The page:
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Could the Phillie Phanatic Change the Realm of Copyright Law?

Updated: Aug 11, 2022

What if I told you that the Phillie Phanatic – yes, that Phillie Phanatic – could be responsible for an enormous change in copyright law?

In 2019, the Philadelphia Phillies filed a federal complaint against Harrison/Erickson Inc., the creators of the now hall of fame mascot, alleging that the creators were threatening to breach an agreement that would allow the Phillies to use the mascot “forever.”[1] The threatened breach revolved around a provision in Section 203 of the Copyright Act that allows a copyright holder of a work who has assigned its rights to another party to terminate the assignment and reclaim full rights in the copyright.[2] The year 2019 happened to be the 35th anniversary of the purported “forever” assignment of the Phanatic mascot to the Philadelphia Phillies organization, and Harrison/Erickson Inc. wanted to reclaim their rights under Section 203 if a new deal with the organization could not be reached; the Phillies took the stance that the assignment truly was “forever” and therefore Harrison/Erickson Inc. was threatening to breach the agreement.

In the backdrop of the ongoing lawsuit, the Philadelphia Phillies organization elected to make changes to the Phanatic in 2020 in an attempt to cement its rights in the continued use of the beloved bird(?) without having to provide additional compensation to Harrison/Erickson Inc. for the right to do so.[3]

Now I am not an expert in design, but I am not sure I can see the difference in the new mascot:

To be fair, U.S. Magistrate Judge Sarah Netburn did acknowledge in her recent decision on this matter that the changes made by the Phillies were “no great strokes of brilliance.”[4] So why did the Phillies seemingly win this case?

What the organization hoped to do by making these “changes” to the Phanatic was to create a derivative work. Under the Copyright Act, a derivative work is defined as:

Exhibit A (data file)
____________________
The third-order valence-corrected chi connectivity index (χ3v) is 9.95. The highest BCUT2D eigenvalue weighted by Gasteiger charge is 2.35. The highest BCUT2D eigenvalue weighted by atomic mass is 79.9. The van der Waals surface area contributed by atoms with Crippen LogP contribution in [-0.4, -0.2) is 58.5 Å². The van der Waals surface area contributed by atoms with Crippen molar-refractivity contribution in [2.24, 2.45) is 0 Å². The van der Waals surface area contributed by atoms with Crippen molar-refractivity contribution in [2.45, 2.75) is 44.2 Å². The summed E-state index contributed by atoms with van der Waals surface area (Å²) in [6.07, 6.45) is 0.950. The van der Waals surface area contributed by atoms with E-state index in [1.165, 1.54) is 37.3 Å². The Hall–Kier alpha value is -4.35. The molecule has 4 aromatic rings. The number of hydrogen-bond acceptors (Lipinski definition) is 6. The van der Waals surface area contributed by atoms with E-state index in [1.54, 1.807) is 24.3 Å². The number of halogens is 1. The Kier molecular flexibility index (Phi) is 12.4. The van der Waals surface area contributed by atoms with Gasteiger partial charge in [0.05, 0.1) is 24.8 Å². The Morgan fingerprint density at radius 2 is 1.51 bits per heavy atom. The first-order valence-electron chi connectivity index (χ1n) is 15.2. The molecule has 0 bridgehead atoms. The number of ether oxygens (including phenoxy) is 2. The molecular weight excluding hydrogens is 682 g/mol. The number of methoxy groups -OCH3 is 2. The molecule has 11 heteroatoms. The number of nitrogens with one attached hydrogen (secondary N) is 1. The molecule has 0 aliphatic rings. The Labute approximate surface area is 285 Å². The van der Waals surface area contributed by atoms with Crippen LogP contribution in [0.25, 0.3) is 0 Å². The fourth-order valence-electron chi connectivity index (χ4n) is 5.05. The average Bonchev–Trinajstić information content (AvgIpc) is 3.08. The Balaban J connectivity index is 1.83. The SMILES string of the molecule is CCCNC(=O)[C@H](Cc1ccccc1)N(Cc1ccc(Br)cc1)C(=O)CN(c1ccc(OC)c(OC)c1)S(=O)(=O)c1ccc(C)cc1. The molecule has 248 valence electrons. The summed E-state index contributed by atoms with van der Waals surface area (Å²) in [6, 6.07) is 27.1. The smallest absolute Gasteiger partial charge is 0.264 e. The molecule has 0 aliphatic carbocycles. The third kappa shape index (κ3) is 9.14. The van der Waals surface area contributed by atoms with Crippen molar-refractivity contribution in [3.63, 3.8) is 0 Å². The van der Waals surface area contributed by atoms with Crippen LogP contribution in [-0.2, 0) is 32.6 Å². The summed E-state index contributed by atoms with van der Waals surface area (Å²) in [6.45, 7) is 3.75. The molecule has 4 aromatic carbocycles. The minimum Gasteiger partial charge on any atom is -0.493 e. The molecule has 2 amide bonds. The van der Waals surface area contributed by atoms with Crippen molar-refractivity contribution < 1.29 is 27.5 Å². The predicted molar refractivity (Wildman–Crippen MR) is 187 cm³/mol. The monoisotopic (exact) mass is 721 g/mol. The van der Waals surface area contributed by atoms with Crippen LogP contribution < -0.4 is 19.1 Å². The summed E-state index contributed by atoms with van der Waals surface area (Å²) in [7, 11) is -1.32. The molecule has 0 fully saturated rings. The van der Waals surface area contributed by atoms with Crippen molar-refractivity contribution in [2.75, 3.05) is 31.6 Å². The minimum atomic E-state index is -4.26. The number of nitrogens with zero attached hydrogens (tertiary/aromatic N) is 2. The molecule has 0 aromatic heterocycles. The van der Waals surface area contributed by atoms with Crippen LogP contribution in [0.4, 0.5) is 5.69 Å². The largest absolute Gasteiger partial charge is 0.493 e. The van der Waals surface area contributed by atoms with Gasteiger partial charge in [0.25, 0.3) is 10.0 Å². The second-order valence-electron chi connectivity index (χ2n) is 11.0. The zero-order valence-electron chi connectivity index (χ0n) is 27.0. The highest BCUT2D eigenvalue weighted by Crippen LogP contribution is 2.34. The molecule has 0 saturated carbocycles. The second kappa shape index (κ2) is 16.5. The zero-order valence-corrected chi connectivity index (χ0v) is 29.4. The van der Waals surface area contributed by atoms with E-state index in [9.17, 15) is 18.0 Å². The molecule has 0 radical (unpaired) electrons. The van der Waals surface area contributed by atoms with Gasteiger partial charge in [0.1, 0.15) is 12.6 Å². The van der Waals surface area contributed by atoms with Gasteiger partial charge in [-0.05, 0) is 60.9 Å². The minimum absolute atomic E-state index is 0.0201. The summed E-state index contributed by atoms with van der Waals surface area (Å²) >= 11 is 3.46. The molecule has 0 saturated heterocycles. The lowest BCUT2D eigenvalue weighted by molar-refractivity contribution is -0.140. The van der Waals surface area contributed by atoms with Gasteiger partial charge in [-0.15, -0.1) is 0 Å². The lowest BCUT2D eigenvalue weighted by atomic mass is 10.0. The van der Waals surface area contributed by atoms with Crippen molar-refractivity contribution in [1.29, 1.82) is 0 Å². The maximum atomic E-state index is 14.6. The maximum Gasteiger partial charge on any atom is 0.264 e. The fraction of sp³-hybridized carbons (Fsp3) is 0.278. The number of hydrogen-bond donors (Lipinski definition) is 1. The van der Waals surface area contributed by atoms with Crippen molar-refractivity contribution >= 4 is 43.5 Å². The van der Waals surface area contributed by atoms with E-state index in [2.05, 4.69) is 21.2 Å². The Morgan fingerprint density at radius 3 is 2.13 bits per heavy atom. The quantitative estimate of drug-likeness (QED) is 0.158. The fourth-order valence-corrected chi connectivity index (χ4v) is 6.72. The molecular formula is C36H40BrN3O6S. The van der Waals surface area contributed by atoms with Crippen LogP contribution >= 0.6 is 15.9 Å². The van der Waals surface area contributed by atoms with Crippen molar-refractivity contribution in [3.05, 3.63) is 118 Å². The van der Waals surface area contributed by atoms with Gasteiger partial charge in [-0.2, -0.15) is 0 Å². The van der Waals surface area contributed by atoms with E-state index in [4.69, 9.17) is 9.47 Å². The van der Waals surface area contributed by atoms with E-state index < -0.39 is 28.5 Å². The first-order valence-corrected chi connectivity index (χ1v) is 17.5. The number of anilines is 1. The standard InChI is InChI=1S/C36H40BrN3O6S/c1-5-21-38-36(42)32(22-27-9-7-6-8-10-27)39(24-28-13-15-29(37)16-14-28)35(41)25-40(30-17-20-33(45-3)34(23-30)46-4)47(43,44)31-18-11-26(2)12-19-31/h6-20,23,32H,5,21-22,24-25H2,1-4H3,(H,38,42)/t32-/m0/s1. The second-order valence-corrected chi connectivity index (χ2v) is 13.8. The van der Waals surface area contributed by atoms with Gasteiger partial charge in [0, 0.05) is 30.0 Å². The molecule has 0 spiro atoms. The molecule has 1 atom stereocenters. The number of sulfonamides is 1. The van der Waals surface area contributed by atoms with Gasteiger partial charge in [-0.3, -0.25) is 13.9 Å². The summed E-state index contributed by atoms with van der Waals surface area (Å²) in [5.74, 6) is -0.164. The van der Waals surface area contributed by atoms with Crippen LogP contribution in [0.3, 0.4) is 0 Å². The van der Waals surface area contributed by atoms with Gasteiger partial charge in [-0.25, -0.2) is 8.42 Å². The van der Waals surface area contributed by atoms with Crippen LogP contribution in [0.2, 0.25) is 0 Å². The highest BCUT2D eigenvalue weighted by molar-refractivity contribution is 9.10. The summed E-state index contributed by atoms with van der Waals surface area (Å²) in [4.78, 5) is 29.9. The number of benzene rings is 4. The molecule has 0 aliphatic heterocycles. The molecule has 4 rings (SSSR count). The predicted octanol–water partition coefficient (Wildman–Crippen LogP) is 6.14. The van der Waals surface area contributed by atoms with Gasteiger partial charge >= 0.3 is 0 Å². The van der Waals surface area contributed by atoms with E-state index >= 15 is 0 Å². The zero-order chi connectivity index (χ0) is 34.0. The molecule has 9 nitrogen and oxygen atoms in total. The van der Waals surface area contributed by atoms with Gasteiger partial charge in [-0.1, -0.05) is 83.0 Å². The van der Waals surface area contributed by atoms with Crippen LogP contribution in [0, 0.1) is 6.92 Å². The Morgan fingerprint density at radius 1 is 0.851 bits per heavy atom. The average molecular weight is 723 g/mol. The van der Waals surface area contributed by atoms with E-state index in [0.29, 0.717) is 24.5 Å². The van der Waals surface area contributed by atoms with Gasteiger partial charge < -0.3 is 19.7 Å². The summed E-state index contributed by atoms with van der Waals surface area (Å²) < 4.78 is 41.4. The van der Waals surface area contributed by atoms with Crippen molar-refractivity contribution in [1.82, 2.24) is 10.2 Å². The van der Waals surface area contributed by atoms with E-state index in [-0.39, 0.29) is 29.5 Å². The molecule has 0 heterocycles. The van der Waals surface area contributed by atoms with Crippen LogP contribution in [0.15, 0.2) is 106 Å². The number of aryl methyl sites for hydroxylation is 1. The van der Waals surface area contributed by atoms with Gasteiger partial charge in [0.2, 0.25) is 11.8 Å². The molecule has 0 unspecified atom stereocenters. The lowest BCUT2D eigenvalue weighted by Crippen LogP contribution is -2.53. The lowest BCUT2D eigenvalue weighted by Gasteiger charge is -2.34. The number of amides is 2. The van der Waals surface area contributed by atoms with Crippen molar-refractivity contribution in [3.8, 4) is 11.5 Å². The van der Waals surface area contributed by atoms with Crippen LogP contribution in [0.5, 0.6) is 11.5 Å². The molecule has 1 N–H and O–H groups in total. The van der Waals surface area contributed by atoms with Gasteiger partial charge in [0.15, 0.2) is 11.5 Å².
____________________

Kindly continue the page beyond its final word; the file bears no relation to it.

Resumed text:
A work based upon one or more preexisting works, such as a translation, musical arrangement, dramatization, fictionalization, motion picture version, sound recording, art reproduction, abridgment, condensation, or any other form in which a work may be recast, transformed, or adapted. A work consisting of editorial revisions, annotations, elaborations, or other modifications which, as a whole, represent an original work of authorship[5]

By taking the preexisting work, the original Phanatic mascot design created by Harrison/Erickson Inc., and recasting, transforming, and adapting it into the post-2020 version of the Phanatic mascot, the Philadelphia Phillies organization hoped to stake their claim under copyright law in the design of the new, derivative mascot. If found to be a derivative work, the Philadelphia Phillies would have copyright protections for the post-2020 version of the Phanatic mascot to the extent that the organization “material[ly] contributed” to the derivative work “as distinguished from the preexisting material employed in the work.”[6] These rights would not affect the rights of Harrison/Erickson Inc. in the original mascot design, but it would create a situation where the Phillies would be able to continue to use the derivative mascot without further obligations to Harrison/Erickson Inc. as the copyright holders in the original mascot design.

The Phillies had no interest in negating or otherwise affecting Harrison/Erickson Inc.’s rights in the copyright – the organization simply wanted to stake its claim in the copyright for the derivative work and avoid having to negotiate a new deal for use of the copyrighted old mascot.

And for now, it seems that the Phillies will be able to continue to use the derivative work without worrying about renegotiating their “forever” deal with Harrison/Erickson Inc: the Court determined that the new Phanatic mascot was sufficiently transformed to constitute a derivative work.[7]

What is next? The legal battle will continue. Lawyers for Harrison/Erickson Inc. fear that:

If left uncorrected this low bar for a derivative work will thwart the very purpose and intent of the copyright termination provisions established by Congress to fairly compensate original creators for their works 35 years after they have licensed or granted rights in their creations[8]

Could the Phillie Phanatic lower the bar for what constitutes a derivative work under the Copyright Act? Probably not – I doubt that this decision will stand. But if it does, the Phillie Phanatic will be responsible for helping to create new case law that makes it easier for large sports organizations, and other large businesses, to make minimal changes to licensed, copyrighted works to effectively take ownership of those original works (before or after the 35 year window in Section 203) under the theory that what the sports organization is using is its own derivative work, not the original work.

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